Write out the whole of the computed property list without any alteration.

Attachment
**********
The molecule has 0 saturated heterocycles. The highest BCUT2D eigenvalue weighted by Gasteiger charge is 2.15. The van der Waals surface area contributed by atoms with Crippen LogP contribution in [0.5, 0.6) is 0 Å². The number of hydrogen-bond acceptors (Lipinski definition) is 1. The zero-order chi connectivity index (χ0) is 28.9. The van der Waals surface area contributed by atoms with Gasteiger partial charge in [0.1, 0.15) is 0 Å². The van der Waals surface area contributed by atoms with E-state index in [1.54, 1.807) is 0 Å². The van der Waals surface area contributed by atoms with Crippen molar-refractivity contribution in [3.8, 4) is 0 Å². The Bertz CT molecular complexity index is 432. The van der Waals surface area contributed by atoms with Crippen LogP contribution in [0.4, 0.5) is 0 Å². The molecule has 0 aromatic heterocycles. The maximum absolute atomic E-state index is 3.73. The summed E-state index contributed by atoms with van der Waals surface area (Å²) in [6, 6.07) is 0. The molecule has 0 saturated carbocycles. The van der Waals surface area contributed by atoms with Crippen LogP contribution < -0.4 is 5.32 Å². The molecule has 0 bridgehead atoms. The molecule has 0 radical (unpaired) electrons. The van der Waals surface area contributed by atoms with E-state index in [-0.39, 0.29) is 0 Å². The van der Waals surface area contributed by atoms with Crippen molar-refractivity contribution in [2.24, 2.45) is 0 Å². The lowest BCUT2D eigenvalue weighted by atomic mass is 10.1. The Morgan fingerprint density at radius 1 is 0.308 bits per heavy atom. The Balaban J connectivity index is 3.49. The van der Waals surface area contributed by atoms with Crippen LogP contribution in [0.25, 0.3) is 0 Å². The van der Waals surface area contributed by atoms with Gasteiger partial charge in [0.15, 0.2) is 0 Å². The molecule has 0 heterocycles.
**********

The molecule has 0 saturated heterocycles. The highest BCUT2D eigenvalue weighted by Gasteiger charge is 2.15. The van der Waals surface area contributed by atoms with Crippen LogP contribution in [0.5, 0.6) is 0 Å². The number of hydrogen-bond acceptors (Lipinski definition) is 1. The zero-order chi connectivity index (χ0) is 28.9. The van der Waals surface area contributed by atoms with Gasteiger partial charge in [0.1, 0.15) is 0 Å². The van der Waals surface area contributed by atoms with E-state index in [1.54, 1.807) is 0 Å². The van der Waals surface area contributed by atoms with Crippen molar-refractivity contribution in [3.8, 4) is 0 Å². The Bertz CT molecular complexity index is 432. The van der Waals surface area contributed by atoms with Crippen LogP contribution in [0.4, 0.5) is 0 Å². The molecule has 0 aromatic heterocycles. The maximum absolute atomic E-state index is 3.73. The summed E-state index contributed by atoms with van der Waals surface area (Å²) in [6, 6.07) is 0. The molecule has 0 saturated carbocycles. The van der Waals surface area contributed by atoms with Crippen LogP contribution < -0.4 is 5.32 Å². The molecule has 0 bridgehead atoms. The molecule has 0 radical (unpaired) electrons. The van der Waals surface area contributed by atoms with E-state index in [-0.39, 0.29) is 0 Å². The van der Waals surface area contributed by atoms with Crippen molar-refractivity contribution in [2.24, 2.45) is 0 Å². The lowest BCUT2D eigenvalue weighted by atomic mass is 10.1. The Morgan fingerprint density at radius 1 is 0.308 bits per heavy atom. The Balaban J connectivity index is 3.49. The van der Waals surface area contributed by atoms with Crippen LogP contribution in [0.25, 0.3) is 0 Å². The van der Waals surface area contributed by atoms with Gasteiger partial charge in [0.15, 0.2) is 0 Å². The molecule has 0 heterocycles.